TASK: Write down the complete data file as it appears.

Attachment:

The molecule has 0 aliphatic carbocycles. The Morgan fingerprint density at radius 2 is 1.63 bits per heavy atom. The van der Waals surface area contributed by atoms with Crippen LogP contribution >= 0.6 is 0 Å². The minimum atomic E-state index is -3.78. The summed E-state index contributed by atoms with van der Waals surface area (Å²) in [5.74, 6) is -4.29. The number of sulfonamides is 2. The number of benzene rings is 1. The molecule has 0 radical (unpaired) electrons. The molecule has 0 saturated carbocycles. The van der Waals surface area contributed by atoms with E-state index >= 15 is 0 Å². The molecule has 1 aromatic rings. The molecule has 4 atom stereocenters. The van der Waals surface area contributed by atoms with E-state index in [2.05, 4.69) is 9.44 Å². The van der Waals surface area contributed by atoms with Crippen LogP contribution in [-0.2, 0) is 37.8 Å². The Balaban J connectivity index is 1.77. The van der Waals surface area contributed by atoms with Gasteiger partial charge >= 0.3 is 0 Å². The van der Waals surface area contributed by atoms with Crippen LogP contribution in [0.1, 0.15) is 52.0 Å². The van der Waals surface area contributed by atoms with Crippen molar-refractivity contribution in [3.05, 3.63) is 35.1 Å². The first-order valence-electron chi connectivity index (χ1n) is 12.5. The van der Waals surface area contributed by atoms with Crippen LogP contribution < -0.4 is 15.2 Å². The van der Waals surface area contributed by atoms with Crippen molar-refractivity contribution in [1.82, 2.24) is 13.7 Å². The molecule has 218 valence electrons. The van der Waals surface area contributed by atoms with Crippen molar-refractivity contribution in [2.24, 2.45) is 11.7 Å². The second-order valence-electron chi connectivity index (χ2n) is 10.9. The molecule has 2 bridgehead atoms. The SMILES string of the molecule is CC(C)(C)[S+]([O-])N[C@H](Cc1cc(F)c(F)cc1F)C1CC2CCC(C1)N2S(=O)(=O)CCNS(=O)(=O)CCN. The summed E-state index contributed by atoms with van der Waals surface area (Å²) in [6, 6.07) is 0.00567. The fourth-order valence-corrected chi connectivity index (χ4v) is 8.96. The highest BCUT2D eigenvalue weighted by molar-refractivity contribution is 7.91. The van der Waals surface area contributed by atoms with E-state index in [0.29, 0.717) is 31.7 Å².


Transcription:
The molecule has 0 aliphatic carbocycles. The Morgan fingerprint density at radius 2 is 1.63 bits per heavy atom. The van der Waals surface area contributed by atoms with Crippen LogP contribution >= 0.6 is 0 Å². The minimum atomic E-state index is -3.78. The summed E-state index contributed by atoms with van der Waals surface area (Å²) in [5.74, 6) is -4.29. The number of sulfonamides is 2. The number of benzene rings is 1. The molecule has 0 radical (unpaired) electrons. The molecule has 0 saturated carbocycles. The van der Waals surface area contributed by atoms with E-state index >= 15 is 0 Å². The molecule has 1 aromatic rings. The molecule has 4 atom stereocenters. The van der Waals surface area contributed by atoms with E-state index in [2.05, 4.69) is 9.44 Å². The van der Waals surface area contributed by atoms with Crippen LogP contribution in [-0.2, 0) is 37.8 Å². The Balaban J connectivity index is 1.77. The van der Waals surface area contributed by atoms with Gasteiger partial charge >= 0.3 is 0 Å². The van der Waals surface area contributed by atoms with Crippen LogP contribution in [0.1, 0.15) is 52.0 Å². The van der Waals surface area contributed by atoms with Crippen molar-refractivity contribution in [3.05, 3.63) is 35.1 Å². The first-order valence-electron chi connectivity index (χ1n) is 12.5. The van der Waals surface area contributed by atoms with Crippen LogP contribution < -0.4 is 15.2 Å². The van der Waals surface area contributed by atoms with Crippen molar-refractivity contribution in [1.82, 2.24) is 13.7 Å². The molecule has 218 valence electrons. The van der Waals surface area contributed by atoms with Crippen molar-refractivity contribution in [2.24, 2.45) is 11.7 Å². The second-order valence-electron chi connectivity index (χ2n) is 10.9. The molecule has 2 bridgehead atoms. The SMILES string of the molecule is CC(C)(C)[S+]([O-])N[C@H](Cc1cc(F)c(F)cc1F)C1CC2CCC(C1)N2S(=O)(=O)CCNS(=O)(=O)CCN. The summed E-state index contributed by atoms with van der Waals surface area (Å²) in [6, 6.07) is 0.00567. The fourth-order valence-corrected chi connectivity index (χ4v) is 8.96. The highest BCUT2D eigenvalue weighted by molar-refractivity contribution is 7.91. The van der Waals surface area contributed by atoms with E-state index in [0.29, 0.717) is 31.7 Å².